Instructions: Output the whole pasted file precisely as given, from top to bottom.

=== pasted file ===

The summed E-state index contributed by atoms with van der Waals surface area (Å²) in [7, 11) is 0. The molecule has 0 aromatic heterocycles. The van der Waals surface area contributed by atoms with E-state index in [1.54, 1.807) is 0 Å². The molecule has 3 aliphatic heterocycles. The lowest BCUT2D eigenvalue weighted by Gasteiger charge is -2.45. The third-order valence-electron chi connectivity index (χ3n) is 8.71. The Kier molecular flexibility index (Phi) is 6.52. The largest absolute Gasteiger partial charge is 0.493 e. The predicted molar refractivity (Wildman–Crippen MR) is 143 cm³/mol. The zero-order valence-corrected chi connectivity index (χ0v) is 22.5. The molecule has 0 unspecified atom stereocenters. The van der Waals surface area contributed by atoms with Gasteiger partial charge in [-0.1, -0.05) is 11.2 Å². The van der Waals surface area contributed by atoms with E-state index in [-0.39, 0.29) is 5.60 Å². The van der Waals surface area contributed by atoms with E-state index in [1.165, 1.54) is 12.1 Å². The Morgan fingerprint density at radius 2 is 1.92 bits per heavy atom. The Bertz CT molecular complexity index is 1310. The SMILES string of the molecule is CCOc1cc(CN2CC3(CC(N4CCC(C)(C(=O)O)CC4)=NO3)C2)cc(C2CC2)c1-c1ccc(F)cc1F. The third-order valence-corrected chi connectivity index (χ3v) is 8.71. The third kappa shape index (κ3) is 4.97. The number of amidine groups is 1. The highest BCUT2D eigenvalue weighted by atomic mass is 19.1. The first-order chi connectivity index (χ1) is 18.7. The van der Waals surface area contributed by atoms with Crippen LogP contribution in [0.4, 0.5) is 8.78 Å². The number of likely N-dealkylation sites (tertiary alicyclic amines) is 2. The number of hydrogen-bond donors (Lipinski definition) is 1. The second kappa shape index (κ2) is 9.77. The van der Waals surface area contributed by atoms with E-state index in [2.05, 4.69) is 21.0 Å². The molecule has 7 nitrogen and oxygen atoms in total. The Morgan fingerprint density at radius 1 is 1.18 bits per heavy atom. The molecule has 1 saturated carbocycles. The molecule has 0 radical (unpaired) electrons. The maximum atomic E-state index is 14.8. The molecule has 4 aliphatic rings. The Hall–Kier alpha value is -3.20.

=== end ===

The summed E-state index contributed by atoms with van der Waals surface area (Å²) in [7, 11) is 0. The molecule has 0 aromatic heterocycles. The van der Waals surface area contributed by atoms with E-state index in [1.54, 1.807) is 0 Å². The molecule has 3 aliphatic heterocycles. The lowest BCUT2D eigenvalue weighted by Gasteiger charge is -2.45. The third-order valence-electron chi connectivity index (χ3n) is 8.71. The Kier molecular flexibility index (Phi) is 6.52. The largest absolute Gasteiger partial charge is 0.493 e. The predicted molar refractivity (Wildman–Crippen MR) is 143 cm³/mol. The zero-order valence-corrected chi connectivity index (χ0v) is 22.5. The molecule has 0 unspecified atom stereocenters. The van der Waals surface area contributed by atoms with Gasteiger partial charge in [-0.1, -0.05) is 11.2 Å². The van der Waals surface area contributed by atoms with E-state index in [-0.39, 0.29) is 5.60 Å². The van der Waals surface area contributed by atoms with E-state index in [1.165, 1.54) is 12.1 Å². The Morgan fingerprint density at radius 2 is 1.92 bits per heavy atom. The Bertz CT molecular complexity index is 1310. The SMILES string of the molecule is CCOc1cc(CN2CC3(CC(N4CCC(C)(C(=O)O)CC4)=NO3)C2)cc(C2CC2)c1-c1ccc(F)cc1F. The third-order valence-corrected chi connectivity index (χ3v) is 8.71. The third kappa shape index (κ3) is 4.97. The number of amidine groups is 1. The highest BCUT2D eigenvalue weighted by atomic mass is 19.1. The first-order chi connectivity index (χ1) is 18.7. The van der Waals surface area contributed by atoms with Crippen LogP contribution in [0.4, 0.5) is 8.78 Å². The number of likely N-dealkylation sites (tertiary alicyclic amines) is 2. The number of hydrogen-bond donors (Lipinski definition) is 1. The second kappa shape index (κ2) is 9.77. The van der Waals surface area contributed by atoms with E-state index in [2.05, 4.69) is 21.0 Å². The molecule has 7 nitrogen and oxygen atoms in total. The Morgan fingerprint density at radius 1 is 1.18 bits per heavy atom. The molecule has 1 saturated carbocycles. The molecule has 0 radical (unpaired) electrons. The maximum atomic E-state index is 14.8. The molecule has 4 aliphatic rings. The Hall–Kier alpha value is -3.20.